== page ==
All of these entered a tectonic subduction zone, marked by a deep-sea trench like those off Japan today, and the whole assemblage was squeezed, heat-treated, crumpled and plastered against the prow of the North American continent. The different rock types, ranging in age between about 150 million and 60 million years (Jurassic to Paleogene), were churned into an intricate mixture called mélange. Chunks of the harder rocks float in a scaly matrix of soft shale and tend to emerge above ground as the rocks erode into soil. Those chunks, not quite bedrock and not quite boulders, are what generations of California geologists have called “knockers.”

Later, sideways movements along the wide San Andreas fault complex tore up and rearranged this complex of rocks even further. Today Franciscan mélange is found in the Coast Range from south of San Luis Obispo all the way up to Cape Mendocino.

The top knocker of Mountain View Cemetery

17 May 2008


Up at the very top of the public part of Mountain View Cemetery is this knocker. I think it has a mixture of rock types in it, but I haven’t lain down on it with my magnifier to tease them out. For now let’s call it greenstone, which is how the area is mapped. The stone is a bit dirty, unlike every other knocker in the yard. The groundskeepers ought to give it a good scrubbing with a water jet.

Across the road from here the other week, I passed a pile of rock and soil from a grave excavation and fingered a few of the stones—looked like a gray basalt. Greenstone is a mildly metamorphosed basalt; it often has wiggly veins of carbonate. See three examples starting here. It is somewhere between about 160 and 70 million years old, that is, Jurassic to Cretaceous.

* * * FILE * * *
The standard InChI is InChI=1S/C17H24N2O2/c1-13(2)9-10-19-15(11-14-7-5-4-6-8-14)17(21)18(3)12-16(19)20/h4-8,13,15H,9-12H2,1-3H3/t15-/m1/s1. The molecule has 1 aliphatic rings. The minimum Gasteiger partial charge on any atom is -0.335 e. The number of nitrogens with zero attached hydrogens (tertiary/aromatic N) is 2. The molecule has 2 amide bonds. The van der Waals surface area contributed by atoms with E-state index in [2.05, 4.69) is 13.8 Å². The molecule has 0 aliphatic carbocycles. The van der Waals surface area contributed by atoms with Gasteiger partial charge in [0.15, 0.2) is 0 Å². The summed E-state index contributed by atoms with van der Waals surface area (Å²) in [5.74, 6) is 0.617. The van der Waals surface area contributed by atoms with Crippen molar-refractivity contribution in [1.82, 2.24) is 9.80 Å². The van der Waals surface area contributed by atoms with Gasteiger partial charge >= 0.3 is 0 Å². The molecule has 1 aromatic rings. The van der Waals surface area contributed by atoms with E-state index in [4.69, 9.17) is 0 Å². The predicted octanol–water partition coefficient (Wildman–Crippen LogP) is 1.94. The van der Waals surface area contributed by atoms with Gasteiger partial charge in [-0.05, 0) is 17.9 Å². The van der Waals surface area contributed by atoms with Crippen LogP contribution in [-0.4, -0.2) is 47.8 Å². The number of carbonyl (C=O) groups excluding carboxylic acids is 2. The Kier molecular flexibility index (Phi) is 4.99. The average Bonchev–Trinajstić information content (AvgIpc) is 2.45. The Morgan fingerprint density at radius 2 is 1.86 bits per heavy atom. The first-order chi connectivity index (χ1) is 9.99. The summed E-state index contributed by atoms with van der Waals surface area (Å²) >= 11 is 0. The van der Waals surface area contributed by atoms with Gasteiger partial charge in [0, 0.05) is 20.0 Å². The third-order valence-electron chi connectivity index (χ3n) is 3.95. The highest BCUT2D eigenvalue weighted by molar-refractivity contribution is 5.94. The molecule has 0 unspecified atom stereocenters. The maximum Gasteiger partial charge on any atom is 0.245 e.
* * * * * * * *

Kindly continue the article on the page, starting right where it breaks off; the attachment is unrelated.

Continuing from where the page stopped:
The view of the bay and the city from up here is fantastic. The view of the hills has potential. The cemetery is slowly getting rid of the eucalyptus along the east side, and more and more of the lush hills and neighborhoods is visible every year.

North knocker, Mountain View Cemetery

30 April 2008


Continuing my inventory of the knockers of Mountain View, this is on the far north end of the cemetery, along the lowest of the three roads back there. It appears to be the coarse, tough sandstone—technically a metagraywacke—that makes up the majority of the Piedmont block. I can’t always tell what a rock is at the cemetery because I can’t whack it with my hammer. Don’t you try that either.

The high knocker, Mountain View Cemetery

20 April 2008


This knocker can be hard to find. It’s two roads up from Millionaires’ Row and to the south, but its bay-facing side is obscured by trees. I took this photo in 2003; today I could barely see it from the road, and I knew where to look. It’s mostly chert. I’m calling it the high knocker because it’s the tallest one in the cemetery; at least two others are higher on the hill.

If you approach this rock, beware of poison oak.

Knocker on display

17 April 2008


Mountain View Cemetery is a manicured showcase of the lower Oakland Hills. When Frederick Law Olmsted designed it he left the natural contours of the land, and to this day it’s the nearest thing to the original oak-dotted grasslands that the first visitors saw (although the abundant elk and grizzlies are long gone). And decades before the rock worshippers of the Gilded Age put their stamp on Berkeley’s hill neighborhoods, Mountain View left the knockers alone. There are outcrops of the wild variety up near the utility yard, a couple of chert boulders in charming neglect, and there is this splendid thing left in the middle of its own circle above the Henry Cogswell monument. I should put up shots of the rest of the cemetery’s knockers—I think I have them all.